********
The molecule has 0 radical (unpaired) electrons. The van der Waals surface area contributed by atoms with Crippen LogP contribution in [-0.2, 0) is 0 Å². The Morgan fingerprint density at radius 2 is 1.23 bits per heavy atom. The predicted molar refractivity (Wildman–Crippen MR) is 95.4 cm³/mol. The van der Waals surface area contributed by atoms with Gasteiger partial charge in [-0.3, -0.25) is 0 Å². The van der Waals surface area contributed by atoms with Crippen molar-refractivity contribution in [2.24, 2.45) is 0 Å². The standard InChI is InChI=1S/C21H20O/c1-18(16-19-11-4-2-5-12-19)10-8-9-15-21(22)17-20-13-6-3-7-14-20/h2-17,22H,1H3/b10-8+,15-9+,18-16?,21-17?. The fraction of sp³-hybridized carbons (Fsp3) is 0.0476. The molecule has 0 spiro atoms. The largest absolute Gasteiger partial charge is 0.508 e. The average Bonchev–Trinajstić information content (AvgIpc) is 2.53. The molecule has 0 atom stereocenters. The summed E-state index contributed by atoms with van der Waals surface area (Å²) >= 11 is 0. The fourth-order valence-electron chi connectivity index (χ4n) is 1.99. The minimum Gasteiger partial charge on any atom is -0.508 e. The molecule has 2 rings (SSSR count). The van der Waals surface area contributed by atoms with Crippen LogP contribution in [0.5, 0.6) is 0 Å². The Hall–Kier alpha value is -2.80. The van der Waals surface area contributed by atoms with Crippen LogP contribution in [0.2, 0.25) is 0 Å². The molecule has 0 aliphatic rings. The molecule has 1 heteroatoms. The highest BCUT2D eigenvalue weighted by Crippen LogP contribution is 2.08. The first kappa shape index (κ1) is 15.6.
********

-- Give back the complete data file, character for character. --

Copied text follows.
The molecule has 0 radical (unpaired) electrons. The van der Waals surface area contributed by atoms with Crippen LogP contribution in [-0.2, 0) is 0 Å². The Morgan fingerprint density at radius 2 is 1.23 bits per heavy atom. The predicted molar refractivity (Wildman–Crippen MR) is 95.4 cm³/mol. The van der Waals surface area contributed by atoms with Gasteiger partial charge in [-0.3, -0.25) is 0 Å². The van der Waals surface area contributed by atoms with Crippen molar-refractivity contribution in [2.24, 2.45) is 0 Å². The standard InChI is InChI=1S/C21H20O/c1-18(16-19-11-4-2-5-12-19)10-8-9-15-21(22)17-20-13-6-3-7-14-20/h2-17,22H,1H3/b10-8+,15-9+,18-16?,21-17?. The fraction of sp³-hybridized carbons (Fsp3) is 0.0476. The molecule has 0 spiro atoms. The largest absolute Gasteiger partial charge is 0.508 e. The average Bonchev–Trinajstić information content (AvgIpc) is 2.53. The molecule has 0 atom stereocenters. The summed E-state index contributed by atoms with van der Waals surface area (Å²) >= 11 is 0. The fourth-order valence-electron chi connectivity index (χ4n) is 1.99. The minimum Gasteiger partial charge on any atom is -0.508 e. The molecule has 2 rings (SSSR count). The van der Waals surface area contributed by atoms with Crippen LogP contribution in [0.5, 0.6) is 0 Å². The Hall–Kier alpha value is -2.80. The van der Waals surface area contributed by atoms with Crippen LogP contribution in [0.2, 0.25) is 0 Å². The molecule has 0 aliphatic rings. The molecule has 1 heteroatoms. The highest BCUT2D eigenvalue weighted by Crippen LogP contribution is 2.08. The first kappa shape index (κ1) is 15.6.